These two categories of goods and services behaved quite differently over the 21 years 1997-2017, as the chart shows. During 2008-2012 the two take a similar pattern, but for most years the correspondence is weak. For the entire period the annualized rate of change of domestic prices was more than double the rate for the international category (3.0% and 1.4%, respectively, and 1.9% for the CPI as a whole). Prices of domestic goods and services were the more stable, reflecting the volatility of primary products, most obviously petroleum.
The distinction between international and domestic goods and services in the measures of inflation used by UK policy makers (CPI) has major policy importance, and should guide the inflation policy for the Labour government.
1. The potential for British government and the Bank of England to influence the prices of international goods & services is limited.
2. The domestic category consists overwhelmingly of services, public (14% of the consumer price index) and private (30%).
3. With few exceptions the prices of public sector services are not determined through markets.
4. Trade unions are weak or absent in private sector services, and the sector has the highest incidence of poverty of any in the economy (e.g. domestic service).
In practice anti-inflationary monetary policies achieve their purpose largely through restraining the growth of wages in private services. Private sector services account for about 30% of the consumer price index, and for the economy as a whole the share of wages in national income is about 55%. If this share applies to private services it implies that a one percentage point fall in the overall CPI would require a 6% fall for wages in private services.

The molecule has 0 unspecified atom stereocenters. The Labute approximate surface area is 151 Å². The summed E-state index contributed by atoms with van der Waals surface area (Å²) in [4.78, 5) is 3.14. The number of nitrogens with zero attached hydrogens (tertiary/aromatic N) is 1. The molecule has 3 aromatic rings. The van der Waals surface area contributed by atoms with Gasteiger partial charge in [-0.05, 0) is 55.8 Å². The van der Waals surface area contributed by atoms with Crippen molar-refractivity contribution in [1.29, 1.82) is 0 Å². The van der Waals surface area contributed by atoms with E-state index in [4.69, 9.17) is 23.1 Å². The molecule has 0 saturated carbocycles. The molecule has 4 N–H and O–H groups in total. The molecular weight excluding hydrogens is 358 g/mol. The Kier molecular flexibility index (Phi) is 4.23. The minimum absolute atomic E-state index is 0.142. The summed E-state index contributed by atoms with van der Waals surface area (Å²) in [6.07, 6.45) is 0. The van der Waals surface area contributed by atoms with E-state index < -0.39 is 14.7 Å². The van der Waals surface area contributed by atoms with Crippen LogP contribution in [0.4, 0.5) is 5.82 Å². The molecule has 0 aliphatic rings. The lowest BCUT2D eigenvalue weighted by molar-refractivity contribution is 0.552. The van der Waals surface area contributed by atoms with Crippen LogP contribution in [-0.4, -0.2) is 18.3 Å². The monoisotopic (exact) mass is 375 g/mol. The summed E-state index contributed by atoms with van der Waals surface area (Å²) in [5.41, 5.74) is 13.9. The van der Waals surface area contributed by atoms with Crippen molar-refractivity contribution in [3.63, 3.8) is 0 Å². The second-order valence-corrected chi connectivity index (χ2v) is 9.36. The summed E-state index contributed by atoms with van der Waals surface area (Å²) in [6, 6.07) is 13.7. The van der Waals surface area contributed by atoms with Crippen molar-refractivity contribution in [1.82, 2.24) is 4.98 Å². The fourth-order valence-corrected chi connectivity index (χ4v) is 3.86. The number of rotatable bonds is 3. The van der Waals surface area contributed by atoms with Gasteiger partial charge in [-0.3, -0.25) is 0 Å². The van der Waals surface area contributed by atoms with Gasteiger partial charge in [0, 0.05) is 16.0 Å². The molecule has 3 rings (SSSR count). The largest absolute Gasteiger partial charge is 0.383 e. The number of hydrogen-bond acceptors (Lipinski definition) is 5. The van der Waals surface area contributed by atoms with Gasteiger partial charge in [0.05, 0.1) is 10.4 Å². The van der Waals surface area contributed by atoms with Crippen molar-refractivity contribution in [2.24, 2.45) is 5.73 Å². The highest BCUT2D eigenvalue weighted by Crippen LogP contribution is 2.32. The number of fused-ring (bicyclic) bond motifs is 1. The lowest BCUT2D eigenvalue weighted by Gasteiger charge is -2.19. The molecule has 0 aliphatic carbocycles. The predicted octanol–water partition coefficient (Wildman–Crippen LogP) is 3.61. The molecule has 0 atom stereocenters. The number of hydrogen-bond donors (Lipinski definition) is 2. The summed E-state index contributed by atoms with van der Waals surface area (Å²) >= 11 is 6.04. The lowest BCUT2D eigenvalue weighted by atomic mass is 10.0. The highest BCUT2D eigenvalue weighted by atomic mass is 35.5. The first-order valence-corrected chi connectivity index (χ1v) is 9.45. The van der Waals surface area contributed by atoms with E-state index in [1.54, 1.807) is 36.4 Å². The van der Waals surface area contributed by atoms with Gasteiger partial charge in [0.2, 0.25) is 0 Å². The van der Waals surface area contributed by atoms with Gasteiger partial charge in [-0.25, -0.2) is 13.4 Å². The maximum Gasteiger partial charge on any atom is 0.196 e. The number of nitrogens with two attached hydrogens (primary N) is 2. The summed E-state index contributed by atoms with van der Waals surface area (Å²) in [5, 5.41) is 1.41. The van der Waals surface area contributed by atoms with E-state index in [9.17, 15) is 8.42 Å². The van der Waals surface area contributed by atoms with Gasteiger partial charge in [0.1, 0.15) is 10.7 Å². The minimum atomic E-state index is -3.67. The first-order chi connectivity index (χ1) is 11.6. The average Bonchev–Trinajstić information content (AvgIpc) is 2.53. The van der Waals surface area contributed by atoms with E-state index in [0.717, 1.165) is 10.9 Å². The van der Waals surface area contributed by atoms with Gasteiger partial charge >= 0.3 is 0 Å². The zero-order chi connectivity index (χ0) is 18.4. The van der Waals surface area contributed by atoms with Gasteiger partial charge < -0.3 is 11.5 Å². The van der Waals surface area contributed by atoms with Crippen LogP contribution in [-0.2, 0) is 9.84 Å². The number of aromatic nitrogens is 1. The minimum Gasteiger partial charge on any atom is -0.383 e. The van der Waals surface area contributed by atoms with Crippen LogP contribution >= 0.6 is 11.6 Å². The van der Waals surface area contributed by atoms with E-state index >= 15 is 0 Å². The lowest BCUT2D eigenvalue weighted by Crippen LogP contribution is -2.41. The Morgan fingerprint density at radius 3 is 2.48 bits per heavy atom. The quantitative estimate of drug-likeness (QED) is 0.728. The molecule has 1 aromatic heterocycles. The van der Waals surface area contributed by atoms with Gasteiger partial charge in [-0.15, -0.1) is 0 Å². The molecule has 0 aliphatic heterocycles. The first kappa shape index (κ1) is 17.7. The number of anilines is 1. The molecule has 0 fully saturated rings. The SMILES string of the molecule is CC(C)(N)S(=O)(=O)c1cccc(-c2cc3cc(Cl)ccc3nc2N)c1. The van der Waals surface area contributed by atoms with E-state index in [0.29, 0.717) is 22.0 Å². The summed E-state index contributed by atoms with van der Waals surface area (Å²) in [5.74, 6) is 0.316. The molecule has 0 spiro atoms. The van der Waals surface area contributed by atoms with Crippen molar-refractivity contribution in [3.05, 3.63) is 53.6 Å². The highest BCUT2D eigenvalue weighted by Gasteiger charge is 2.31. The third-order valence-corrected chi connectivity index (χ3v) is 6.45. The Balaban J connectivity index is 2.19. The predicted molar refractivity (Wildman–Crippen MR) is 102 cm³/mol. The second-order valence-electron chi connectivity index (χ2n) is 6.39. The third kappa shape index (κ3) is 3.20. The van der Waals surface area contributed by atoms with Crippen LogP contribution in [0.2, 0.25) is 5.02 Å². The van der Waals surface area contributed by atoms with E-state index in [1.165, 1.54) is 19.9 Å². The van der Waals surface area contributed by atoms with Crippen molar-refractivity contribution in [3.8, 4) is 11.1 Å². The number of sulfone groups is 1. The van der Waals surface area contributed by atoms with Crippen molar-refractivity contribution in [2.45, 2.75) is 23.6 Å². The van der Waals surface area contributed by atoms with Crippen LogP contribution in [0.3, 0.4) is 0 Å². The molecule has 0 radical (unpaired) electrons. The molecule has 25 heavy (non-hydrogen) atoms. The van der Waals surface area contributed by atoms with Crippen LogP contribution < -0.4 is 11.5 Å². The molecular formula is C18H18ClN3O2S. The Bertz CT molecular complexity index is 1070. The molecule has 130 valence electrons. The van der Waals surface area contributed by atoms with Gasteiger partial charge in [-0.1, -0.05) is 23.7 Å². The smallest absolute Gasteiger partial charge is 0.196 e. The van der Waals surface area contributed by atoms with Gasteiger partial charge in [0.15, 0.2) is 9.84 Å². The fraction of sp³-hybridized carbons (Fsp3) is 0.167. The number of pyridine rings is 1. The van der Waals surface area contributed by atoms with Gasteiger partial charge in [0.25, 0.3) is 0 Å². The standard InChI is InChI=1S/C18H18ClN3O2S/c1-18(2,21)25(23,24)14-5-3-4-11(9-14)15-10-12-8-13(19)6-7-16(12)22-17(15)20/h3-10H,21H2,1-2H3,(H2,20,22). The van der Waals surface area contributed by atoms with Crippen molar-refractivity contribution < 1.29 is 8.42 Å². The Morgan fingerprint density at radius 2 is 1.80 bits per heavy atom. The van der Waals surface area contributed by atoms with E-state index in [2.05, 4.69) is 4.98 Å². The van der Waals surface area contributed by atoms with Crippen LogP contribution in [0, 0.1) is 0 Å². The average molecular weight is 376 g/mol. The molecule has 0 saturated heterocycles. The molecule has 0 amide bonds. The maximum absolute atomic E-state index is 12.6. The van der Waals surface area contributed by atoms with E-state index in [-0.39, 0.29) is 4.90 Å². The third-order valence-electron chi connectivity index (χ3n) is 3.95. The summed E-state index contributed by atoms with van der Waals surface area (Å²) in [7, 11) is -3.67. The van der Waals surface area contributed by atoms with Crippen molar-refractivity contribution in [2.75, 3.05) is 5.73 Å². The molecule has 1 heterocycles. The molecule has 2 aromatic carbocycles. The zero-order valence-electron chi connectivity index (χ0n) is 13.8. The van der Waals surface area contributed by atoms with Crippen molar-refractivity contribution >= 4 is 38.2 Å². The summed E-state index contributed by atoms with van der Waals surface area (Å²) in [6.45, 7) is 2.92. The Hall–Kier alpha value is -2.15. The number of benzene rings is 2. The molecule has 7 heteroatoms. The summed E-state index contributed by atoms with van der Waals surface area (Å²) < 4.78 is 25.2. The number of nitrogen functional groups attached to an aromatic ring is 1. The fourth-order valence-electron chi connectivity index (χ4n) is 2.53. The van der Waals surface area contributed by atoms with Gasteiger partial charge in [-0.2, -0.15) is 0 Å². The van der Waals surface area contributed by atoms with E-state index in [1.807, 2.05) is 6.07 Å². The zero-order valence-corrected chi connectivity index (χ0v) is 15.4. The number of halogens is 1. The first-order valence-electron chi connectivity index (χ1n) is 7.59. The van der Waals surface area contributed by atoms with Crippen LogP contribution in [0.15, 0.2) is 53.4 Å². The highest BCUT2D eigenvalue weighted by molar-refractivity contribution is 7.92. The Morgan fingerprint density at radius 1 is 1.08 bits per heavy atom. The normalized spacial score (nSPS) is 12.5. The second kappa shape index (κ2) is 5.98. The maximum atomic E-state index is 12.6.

A general and continuous increase in prices is simultaneously a general and continuous increase in incomes and cannot in itself reduce purchasing power. This implies that a policy of low inflation will not protect the purchasing power of the working class or that of households in the lower income groups.
Mainstream anti-inflation policies such as raising interest rates work through demand reduction. This approach tends to undermine the incomes of the non-rich. The following guidelines for price stability would serve the interests of the majority of the population.
1. End Bank of England inflation targets so that these no longer function as a policy constraint. Inflation targeting places the burden of price stability on the working class and especially low paid workers in private services.
2. Abandon composite price indices as guides to price stability. These are misleading and carry a deflationary bias.
3. Correctly define inflation (better incorporating quality effects).
4. Make price stability policy derivative from overall macroeconomic management (objectives for employment, economic growth and external balance).
The formal statement of government policy might be:
This government seeks to maintain a high level of employment with rising incomes accompanied with a degree of price stability consistent with financial stability and sustainable external balances.
Other policy briefs further develop this approach to macroeconomic management.
1. Price indices explained
2, Price statistics (see Table 57)
3. International & domestic goods & services (“tradables” & “non-tradables”)
4. Analysis of the Report of the Boskin Commission
5. Bank of England inflation policy
6. Labour’s share in value added http://www.bankofengland.co.uk/publications/Documents/speeches/2015/speech864.pdf
John Weeks is Professor Emeritus, SOAS, University of London and associate of Prime Economics.